Randy Ensminger — a Little Rock businessman who is a foodie of the first order — has been on the SoFAB board for a number of years. The Nov. 21 gala was his idea. Randy is developing a gorgeous piece of property along the Little Red River near Heber Springs known as Primrose Creek. He loves Arkansas as much as anyone I know. He wanted to not only raise money for the Arkansas exhibit in the Gallery of the States at New Orleans but also begin an event that fellow foodies would love. He hopes to make it an annual affair, something that will be near the top of the social calendar each fall.

The exhibits in the Gallery of the States — which will be created by curators from each Southern state — will explore and celebrate the food items, recipes, people, brands, dishes, agriculture, industry, cooking techniques and history that make each state different. I’ve never felt that Arkansas has received its due as a great food state. The food focus in the South has always been on Texas, Louisiana, South Carolina, Florida and some of the other Southern states. Talented young producers, chefs and food bloggers are changing that.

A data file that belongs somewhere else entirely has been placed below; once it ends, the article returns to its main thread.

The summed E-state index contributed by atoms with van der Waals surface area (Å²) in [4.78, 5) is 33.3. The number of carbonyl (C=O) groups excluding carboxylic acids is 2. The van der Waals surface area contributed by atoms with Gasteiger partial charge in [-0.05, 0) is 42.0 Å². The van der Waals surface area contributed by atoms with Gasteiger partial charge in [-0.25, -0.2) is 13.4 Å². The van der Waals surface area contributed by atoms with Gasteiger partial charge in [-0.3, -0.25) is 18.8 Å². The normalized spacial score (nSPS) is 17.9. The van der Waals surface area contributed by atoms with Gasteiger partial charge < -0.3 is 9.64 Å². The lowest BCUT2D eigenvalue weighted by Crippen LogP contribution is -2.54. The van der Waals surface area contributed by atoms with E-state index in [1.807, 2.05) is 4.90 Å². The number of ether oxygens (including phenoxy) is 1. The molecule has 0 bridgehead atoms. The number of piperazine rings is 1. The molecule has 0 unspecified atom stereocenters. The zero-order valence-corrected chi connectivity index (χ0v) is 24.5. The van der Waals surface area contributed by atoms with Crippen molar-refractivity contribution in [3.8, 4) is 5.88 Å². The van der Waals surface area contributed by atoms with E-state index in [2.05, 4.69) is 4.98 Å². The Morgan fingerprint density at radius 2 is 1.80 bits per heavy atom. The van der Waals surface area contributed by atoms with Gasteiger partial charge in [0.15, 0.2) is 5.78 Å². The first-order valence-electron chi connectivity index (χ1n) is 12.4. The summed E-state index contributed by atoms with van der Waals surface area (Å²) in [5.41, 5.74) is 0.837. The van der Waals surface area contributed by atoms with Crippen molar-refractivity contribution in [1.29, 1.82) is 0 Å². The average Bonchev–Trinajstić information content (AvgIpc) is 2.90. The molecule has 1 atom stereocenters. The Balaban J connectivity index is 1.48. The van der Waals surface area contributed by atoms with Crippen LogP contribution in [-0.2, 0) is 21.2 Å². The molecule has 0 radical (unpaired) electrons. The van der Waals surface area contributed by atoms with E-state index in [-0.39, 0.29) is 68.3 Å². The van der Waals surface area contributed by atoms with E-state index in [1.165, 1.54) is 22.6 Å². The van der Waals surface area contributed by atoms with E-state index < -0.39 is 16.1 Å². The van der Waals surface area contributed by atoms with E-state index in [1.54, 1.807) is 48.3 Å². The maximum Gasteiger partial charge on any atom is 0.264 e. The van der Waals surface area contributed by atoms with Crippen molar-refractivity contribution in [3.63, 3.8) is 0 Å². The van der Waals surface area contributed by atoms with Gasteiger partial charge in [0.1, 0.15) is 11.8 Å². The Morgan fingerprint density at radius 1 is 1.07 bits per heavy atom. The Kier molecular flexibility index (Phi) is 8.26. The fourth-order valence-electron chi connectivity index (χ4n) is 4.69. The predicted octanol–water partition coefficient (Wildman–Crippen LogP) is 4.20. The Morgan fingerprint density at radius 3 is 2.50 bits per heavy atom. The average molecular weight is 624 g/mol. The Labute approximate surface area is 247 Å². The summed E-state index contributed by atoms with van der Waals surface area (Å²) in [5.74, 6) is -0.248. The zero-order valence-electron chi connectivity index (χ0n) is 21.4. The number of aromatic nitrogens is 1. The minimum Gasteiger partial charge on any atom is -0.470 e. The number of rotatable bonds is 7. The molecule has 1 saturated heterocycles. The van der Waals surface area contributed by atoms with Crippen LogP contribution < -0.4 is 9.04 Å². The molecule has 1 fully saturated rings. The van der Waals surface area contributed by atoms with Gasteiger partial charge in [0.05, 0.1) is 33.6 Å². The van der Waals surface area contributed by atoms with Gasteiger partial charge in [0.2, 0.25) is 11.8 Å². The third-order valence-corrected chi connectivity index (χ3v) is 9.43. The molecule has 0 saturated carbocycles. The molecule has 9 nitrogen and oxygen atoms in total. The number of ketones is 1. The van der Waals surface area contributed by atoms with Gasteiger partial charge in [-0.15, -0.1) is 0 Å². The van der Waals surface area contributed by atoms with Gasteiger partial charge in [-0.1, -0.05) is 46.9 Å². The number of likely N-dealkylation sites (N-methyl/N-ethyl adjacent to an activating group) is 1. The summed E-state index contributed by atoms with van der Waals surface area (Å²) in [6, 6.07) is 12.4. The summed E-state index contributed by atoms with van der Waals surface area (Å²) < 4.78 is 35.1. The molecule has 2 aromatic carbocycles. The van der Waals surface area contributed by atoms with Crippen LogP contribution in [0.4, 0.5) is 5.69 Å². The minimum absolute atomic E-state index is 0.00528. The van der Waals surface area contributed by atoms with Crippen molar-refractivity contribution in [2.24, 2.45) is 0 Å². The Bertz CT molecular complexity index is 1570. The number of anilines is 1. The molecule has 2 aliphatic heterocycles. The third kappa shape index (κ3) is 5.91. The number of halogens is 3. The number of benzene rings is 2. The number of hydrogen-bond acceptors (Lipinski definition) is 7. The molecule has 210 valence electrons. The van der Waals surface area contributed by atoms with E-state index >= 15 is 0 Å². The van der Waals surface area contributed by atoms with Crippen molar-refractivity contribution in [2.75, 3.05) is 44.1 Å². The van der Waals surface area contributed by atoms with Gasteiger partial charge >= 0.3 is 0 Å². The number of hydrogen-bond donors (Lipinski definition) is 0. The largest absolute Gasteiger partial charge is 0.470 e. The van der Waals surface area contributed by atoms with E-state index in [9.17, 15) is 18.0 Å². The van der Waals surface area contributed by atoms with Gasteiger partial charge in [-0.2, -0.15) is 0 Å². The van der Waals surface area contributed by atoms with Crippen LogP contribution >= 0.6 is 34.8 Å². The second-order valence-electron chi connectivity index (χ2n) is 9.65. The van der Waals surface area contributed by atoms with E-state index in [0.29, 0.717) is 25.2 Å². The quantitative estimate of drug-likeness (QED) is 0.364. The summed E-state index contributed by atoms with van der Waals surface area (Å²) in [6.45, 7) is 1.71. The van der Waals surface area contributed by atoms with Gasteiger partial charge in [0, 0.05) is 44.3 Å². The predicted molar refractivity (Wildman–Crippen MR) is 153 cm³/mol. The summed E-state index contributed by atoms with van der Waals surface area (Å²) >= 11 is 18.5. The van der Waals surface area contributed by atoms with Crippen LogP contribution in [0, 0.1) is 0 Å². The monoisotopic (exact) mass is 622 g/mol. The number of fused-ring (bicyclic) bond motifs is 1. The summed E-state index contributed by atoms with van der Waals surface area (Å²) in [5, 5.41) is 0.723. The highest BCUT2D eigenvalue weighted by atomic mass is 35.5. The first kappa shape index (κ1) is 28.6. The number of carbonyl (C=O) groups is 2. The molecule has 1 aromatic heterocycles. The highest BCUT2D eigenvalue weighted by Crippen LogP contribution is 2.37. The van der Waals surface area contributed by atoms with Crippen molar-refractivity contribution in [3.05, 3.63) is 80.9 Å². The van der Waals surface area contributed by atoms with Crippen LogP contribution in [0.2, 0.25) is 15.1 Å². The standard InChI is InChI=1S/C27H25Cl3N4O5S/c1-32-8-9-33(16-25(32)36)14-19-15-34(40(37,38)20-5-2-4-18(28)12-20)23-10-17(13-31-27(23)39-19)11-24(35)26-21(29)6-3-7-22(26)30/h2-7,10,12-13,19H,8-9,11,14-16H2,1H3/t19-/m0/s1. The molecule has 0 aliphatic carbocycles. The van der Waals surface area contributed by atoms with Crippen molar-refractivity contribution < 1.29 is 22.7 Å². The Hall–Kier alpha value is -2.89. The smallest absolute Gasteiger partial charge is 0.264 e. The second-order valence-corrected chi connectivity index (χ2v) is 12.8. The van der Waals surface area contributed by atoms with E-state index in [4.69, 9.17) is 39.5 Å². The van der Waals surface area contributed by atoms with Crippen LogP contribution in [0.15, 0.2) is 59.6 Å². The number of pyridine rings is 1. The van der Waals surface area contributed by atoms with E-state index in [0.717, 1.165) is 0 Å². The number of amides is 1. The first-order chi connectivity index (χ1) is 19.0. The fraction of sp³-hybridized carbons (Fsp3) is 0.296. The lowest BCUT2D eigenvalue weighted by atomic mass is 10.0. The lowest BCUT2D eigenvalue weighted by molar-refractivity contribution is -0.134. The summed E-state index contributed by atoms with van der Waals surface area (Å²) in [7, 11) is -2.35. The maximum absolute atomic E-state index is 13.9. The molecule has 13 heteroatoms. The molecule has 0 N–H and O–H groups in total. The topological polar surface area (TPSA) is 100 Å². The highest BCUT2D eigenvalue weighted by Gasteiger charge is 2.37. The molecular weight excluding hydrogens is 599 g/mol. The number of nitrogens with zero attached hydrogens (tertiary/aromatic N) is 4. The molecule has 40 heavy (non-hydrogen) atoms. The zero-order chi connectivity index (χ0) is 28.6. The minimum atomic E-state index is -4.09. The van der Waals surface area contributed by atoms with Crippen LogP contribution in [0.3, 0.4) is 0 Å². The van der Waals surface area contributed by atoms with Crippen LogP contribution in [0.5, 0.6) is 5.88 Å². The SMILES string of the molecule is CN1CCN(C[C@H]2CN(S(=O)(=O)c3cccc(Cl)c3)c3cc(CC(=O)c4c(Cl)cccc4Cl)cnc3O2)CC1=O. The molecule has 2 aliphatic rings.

We’re entering a golden age of Arkansas food and drink.

“Arkansas has an opportunity to showcase it culinary heritage with a permanent exhibit at the museum,” Ensminger says. “The Arkansas exhibit will allow our state to take its rightful place alongside other Southern states long known for outstanding food and beverage producers, products and purveyors.”

In addition to celebrating Arkansas’ culinary culture, the permanent exhibit will be designed to encourage visitors to the museum to travel to Arkansas and experience our state’s food.

We have something special going on here. It’s time to let the rest of the nation know.